Five things you wish your boss had told you

Starting a new job can put your social skills to the test. We’ve put together five points to help you avoid awkward situations and settle in
by Bethan Rees

Joining a new company can be daunting, even if you know you’re well qualified for the job. Sometimes the workload isn’t the intimidating element; it’s the social side that can be uncomfortable if you’re not careful. 

Webonboarding, a cloud solution designed to help businesses manage the employee ‘onboarding’ process, conducted a global survey in July 2017 of over 4,000 office workers. Results show that 39% of employees encountered problems during the onboarding (or integrating) process when starting a new job, which in turn lead to employee dropouts, with 10% leaving after a few days. 

As much as it is the employers’ responsibility to integrate a new employee well (training, ensuring a desk is available and introducing everyone), it is also the new starter’s responsibility to ensure they present themselves in the best possible light.

Start yourself off on the right foot with these five pointers you wish your boss had told you before starting your new job. It’s not too late to implement some of them.

1) Solid introductions are important
Your line/hire manager will hopefully have notified your team (at the very least) that there is a new member joining. If formal introductions aren’t made, don’t be afraid to ask for them. 

If you’re unsure how to introduce yourself, thinking of it as an ‘elevator pitch’ can help. This is a quick summary of your background and experience, so called because you should be able to present it in the same duration as an elevator ride.
2) Remember namesThis goes hand-in-hand with the previous point. The first week for a new starter can be intense and overwhelming, with information being thrown from all directions. In this situation, while making introductions, it’s easy to forget another employee’s name. It happens to the best of us, so don’t be embarrassed if you forget the name instantly  – the key is to ask them to repeat their name as soon as possible if this happens.

There are some ways to help names stick too. First, pay attention. It might sound simple, but this is the easiest way to remember. Second, repeat the name back. Some find associations helpful when trying to remember names, whether this is alliteration (HR Helen), using a mental image to link to their name or job role, or using songs where their name is included, 'Barbara Ann' for example. 
3) Be culturedNo – don’t go rushing out to the nearest gallery. By this, I mean try and discover what the company’s culture is as soon as possible. Culture covers everything from dress code to lunch breaks, offering tea to others to leaving at 5.30pm on the dot. You should be given a welcome pack, or briefed on some of these issues, but some of them are more ‘unwritten’. If you’re really unsure of something, ask your peers. They were once newcomers too. Business cultures differ from company to company, and it’s important you don’t disrupt this.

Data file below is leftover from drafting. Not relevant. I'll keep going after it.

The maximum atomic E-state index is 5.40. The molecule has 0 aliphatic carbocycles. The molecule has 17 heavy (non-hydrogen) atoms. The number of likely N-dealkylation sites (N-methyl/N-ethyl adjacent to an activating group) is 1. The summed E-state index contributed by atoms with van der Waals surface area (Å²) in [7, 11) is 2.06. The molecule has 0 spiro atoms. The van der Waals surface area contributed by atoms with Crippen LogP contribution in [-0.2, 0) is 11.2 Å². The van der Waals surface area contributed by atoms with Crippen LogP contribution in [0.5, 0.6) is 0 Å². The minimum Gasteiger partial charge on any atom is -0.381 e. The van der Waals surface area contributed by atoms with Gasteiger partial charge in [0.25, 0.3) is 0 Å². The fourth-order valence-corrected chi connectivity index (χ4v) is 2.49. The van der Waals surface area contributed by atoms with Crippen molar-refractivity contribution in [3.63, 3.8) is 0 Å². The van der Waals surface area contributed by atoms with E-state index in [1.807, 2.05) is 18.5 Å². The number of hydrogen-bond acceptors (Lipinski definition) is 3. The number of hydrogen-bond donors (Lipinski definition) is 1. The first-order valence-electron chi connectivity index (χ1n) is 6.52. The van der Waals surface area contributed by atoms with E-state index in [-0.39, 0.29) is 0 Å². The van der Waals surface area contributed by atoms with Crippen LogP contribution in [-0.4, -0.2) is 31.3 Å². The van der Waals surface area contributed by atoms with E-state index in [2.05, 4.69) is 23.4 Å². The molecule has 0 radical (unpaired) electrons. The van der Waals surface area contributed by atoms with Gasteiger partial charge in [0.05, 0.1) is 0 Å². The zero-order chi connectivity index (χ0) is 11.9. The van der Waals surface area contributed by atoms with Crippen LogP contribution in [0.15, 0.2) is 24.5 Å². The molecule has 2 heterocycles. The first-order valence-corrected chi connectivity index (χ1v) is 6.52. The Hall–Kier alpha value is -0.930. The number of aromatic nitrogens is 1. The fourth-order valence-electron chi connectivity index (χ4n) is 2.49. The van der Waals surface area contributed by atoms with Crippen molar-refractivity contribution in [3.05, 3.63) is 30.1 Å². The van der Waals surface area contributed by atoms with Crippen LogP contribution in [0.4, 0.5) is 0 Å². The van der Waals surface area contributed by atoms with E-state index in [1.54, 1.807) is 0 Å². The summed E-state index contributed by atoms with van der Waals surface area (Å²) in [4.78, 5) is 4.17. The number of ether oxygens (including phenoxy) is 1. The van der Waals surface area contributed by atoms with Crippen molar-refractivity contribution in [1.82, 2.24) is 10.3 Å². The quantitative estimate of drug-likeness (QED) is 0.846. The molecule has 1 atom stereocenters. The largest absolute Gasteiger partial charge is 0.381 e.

A hard and fast rule for dress code, especially on the first day, is that it’s always better to be overdressed than underdressed. Of course, some businesses welcome jeans and trainers, some don’t. So be quick to observe what your peers are wearing, and adjust accordingly. 
4) Body language speaks a thousand words
Humans communicate non-verbally through conscious and unconscious movements and postures all the time, and this is so important to recognise in an office. 

There is one theory worth trying to integrate into your work. First published in the Journal of Personality and Social Psychology in 1999, Tanya Chartrand, former assistant professor of psychology at Ohio State University, and John Bargh, former professor of psychology at New York University, wrote a landmark article on what they coined as the ‘chameleon effect’. This refers to the mirroring of others mannerisms and postures, and in the work place this can help by creating an unconscious rapport. The study suggests that this can facilitate the smoothness of interactions, and can increase our likeability. 

Backing this up, a 2014 study produced by in Italy by psychologists indicates that mimicking is processed much quicker than verbal communication, and is likely to regulate social interactions by providing information to each other about the levels of sincerity and trustfulness. 

However, be careful when doing this as if the mirroring is obvious, it might come across creepy or annoying. 

A further study by Chartrand and Bargh, with addition of Professor N.P. Leander, demonstrates that mimicking might result in people feeling threatened after creating feelings of “coldness”. 

So, be careful, practice empathy and active listening skills. You’ll find yourself genuinely mirroring, so don’t force it. 

5) Making mistakes is OK
Everyone makes mistakes, and as a newcomer to any business, bumps are bound to happen on your road to success. It’s what you do from there that counts. 

Present a plan of action to your manager/boss. How will you rectify the situation?  Also, try and turn it into a positive; what have you learnt from this and how will you do things differently next time? 
The worst thing you could do in this situation is point fingers at others. This can quickly backfire on you, especially if you’re a newcomer. 

Seen a blog, news story or discussion online that you think might interest CISI members? Email
Published: 16 Feb 2018
  • Career Development
  • The Review
  • Young Professionals Network
  • Young People
  • culture change

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